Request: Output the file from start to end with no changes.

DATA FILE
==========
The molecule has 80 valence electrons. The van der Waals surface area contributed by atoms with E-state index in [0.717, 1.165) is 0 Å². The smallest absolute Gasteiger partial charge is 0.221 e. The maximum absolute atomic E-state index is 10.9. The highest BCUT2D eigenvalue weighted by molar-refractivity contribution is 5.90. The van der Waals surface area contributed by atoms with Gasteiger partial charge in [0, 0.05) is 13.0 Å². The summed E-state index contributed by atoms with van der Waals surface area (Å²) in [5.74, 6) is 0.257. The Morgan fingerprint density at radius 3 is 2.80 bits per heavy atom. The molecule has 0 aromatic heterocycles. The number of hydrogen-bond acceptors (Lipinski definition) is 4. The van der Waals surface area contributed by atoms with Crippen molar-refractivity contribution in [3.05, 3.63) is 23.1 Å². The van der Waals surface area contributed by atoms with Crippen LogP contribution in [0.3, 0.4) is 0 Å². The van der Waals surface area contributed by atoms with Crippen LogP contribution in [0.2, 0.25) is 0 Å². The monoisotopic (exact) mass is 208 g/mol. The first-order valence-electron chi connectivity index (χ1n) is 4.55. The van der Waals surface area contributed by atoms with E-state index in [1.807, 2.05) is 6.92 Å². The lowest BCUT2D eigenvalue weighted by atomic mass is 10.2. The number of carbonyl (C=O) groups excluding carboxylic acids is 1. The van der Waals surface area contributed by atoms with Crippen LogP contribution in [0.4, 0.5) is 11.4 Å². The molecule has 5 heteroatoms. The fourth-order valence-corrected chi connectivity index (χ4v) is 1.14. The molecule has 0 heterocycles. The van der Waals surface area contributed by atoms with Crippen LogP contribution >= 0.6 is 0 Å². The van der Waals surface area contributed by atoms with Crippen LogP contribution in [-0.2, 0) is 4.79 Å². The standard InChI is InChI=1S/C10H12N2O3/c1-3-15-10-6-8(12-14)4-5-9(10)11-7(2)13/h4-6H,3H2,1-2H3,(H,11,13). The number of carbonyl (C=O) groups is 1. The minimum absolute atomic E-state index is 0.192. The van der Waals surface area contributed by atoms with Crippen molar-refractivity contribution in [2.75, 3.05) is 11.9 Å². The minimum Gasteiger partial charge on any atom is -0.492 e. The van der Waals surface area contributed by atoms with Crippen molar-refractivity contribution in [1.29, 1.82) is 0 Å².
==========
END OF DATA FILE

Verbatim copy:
The molecule has 80 valence electrons. The van der Waals surface area contributed by atoms with E-state index in [0.717, 1.165) is 0 Å². The smallest absolute Gasteiger partial charge is 0.221 e. The maximum absolute atomic E-state index is 10.9. The highest BCUT2D eigenvalue weighted by molar-refractivity contribution is 5.90. The van der Waals surface area contributed by atoms with Gasteiger partial charge in [0, 0.05) is 13.0 Å². The summed E-state index contributed by atoms with van der Waals surface area (Å²) in [5.74, 6) is 0.257. The Morgan fingerprint density at radius 3 is 2.80 bits per heavy atom. The molecule has 0 aromatic heterocycles. The number of hydrogen-bond acceptors (Lipinski definition) is 4. The van der Waals surface area contributed by atoms with Crippen molar-refractivity contribution in [3.05, 3.63) is 23.1 Å². The van der Waals surface area contributed by atoms with Crippen LogP contribution in [0.3, 0.4) is 0 Å². The van der Waals surface area contributed by atoms with Crippen LogP contribution in [0.2, 0.25) is 0 Å². The monoisotopic (exact) mass is 208 g/mol. The first-order valence-electron chi connectivity index (χ1n) is 4.55. The van der Waals surface area contributed by atoms with E-state index in [1.807, 2.05) is 6.92 Å². The lowest BCUT2D eigenvalue weighted by atomic mass is 10.2. The number of carbonyl (C=O) groups excluding carboxylic acids is 1. The van der Waals surface area contributed by atoms with Crippen LogP contribution in [0.4, 0.5) is 11.4 Å². The molecule has 5 heteroatoms. The fourth-order valence-corrected chi connectivity index (χ4v) is 1.14. The molecule has 0 heterocycles. The van der Waals surface area contributed by atoms with Crippen LogP contribution >= 0.6 is 0 Å². The van der Waals surface area contributed by atoms with Crippen LogP contribution in [-0.2, 0) is 4.79 Å². The standard InChI is InChI=1S/C10H12N2O3/c1-3-15-10-6-8(12-14)4-5-9(10)11-7(2)13/h4-6H,3H2,1-2H3,(H,11,13). The number of carbonyl (C=O) groups is 1. The minimum absolute atomic E-state index is 0.192. The van der Waals surface area contributed by atoms with Crippen molar-refractivity contribution in [2.75, 3.05) is 11.9 Å². The minimum Gasteiger partial charge on any atom is -0.492 e. The van der Waals surface area contributed by atoms with Crippen molar-refractivity contribution in [1.29, 1.82) is 0 Å².